Videos by American Songwriter
Rating: 4 out of 5 stars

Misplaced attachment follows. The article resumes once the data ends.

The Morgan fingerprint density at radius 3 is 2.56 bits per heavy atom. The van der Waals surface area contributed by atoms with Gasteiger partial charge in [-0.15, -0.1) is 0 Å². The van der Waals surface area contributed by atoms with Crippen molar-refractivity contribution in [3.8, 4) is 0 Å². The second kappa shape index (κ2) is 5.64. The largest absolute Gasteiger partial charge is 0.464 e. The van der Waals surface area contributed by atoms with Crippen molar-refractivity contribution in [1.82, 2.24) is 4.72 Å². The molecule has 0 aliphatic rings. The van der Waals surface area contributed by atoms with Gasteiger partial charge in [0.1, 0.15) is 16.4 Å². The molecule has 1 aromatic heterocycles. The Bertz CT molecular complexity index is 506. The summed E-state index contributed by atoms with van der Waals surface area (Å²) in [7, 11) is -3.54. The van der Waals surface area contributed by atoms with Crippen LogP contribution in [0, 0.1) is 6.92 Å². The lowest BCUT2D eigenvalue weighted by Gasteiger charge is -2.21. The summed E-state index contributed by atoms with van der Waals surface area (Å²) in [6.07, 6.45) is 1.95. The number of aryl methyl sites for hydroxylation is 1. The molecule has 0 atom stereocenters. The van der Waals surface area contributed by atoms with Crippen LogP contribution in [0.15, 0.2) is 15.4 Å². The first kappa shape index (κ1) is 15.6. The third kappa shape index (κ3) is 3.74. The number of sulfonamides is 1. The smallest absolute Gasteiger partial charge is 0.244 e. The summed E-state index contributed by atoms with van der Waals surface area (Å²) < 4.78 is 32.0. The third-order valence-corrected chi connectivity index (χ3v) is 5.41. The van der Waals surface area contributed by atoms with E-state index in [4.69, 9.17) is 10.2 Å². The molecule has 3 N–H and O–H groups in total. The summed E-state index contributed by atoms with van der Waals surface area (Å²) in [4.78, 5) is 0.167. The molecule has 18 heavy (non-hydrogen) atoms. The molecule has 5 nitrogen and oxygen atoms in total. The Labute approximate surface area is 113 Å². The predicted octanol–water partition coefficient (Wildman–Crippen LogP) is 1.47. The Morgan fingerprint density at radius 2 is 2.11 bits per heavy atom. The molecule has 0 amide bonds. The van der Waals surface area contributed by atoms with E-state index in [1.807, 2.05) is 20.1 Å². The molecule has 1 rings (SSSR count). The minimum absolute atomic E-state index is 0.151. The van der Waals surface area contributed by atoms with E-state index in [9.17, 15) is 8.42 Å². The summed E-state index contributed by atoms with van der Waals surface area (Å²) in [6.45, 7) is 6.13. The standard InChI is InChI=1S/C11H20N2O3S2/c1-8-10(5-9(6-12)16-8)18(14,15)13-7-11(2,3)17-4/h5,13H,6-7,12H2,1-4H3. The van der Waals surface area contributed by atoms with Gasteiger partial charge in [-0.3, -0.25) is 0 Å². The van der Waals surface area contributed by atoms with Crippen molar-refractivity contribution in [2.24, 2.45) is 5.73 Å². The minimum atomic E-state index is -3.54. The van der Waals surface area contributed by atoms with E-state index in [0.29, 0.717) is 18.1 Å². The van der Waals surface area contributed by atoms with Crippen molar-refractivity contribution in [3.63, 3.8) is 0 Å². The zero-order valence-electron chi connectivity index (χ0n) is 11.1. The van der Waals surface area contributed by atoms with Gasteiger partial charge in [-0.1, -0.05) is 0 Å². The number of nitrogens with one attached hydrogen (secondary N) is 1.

R&B music, particularly of the Memphis ’70s variety, has always coursed through the catalog of Texas bred blue-eyed soul singer Boz Scaggs. But working with Michael McDonald and Donald Fagen in the Dukes of September touring unit for the past three years became the catalyst that drove Scaggs to not only record the music of that city’s golden era, but ensconce himself in Royal Recording Studio, the hallowed location much of it emerged from. Although the bulk of this is covers, Scaggs steers away from the more obvious Hi Records hits to dig deeper into rock and soul nuggets by wrapping his velvet croon around music made famous by Tyrone Davis (a beautifully slowed down “Can I Change My Mind”), Mink (Willy) DeVille (two tracks from the band’s debut), and Jimmy Reed (the deep slow blues “You Got Me Cryin’”). He pays tribute to the era’s Godfather Al Green with a rubbery cover of the seldom heard “So Good to Be Here” complete with Green’s studio organ player Charles Hodges. This approach is as perfect a fit for the singer as the sharp suits he used to sport in his ’70s “Lido” heyday. It even inspires two originals from his pen, of which the opening “Gone Baby Gone” sounds like it was recorded 40 years ago. Producer Steve Jordan captures the thumping drums, horns and string arrangements always so essential to this music, creating Scaggs’ finest album since Come on Home, 1997’s previous set of predominantly soul covers.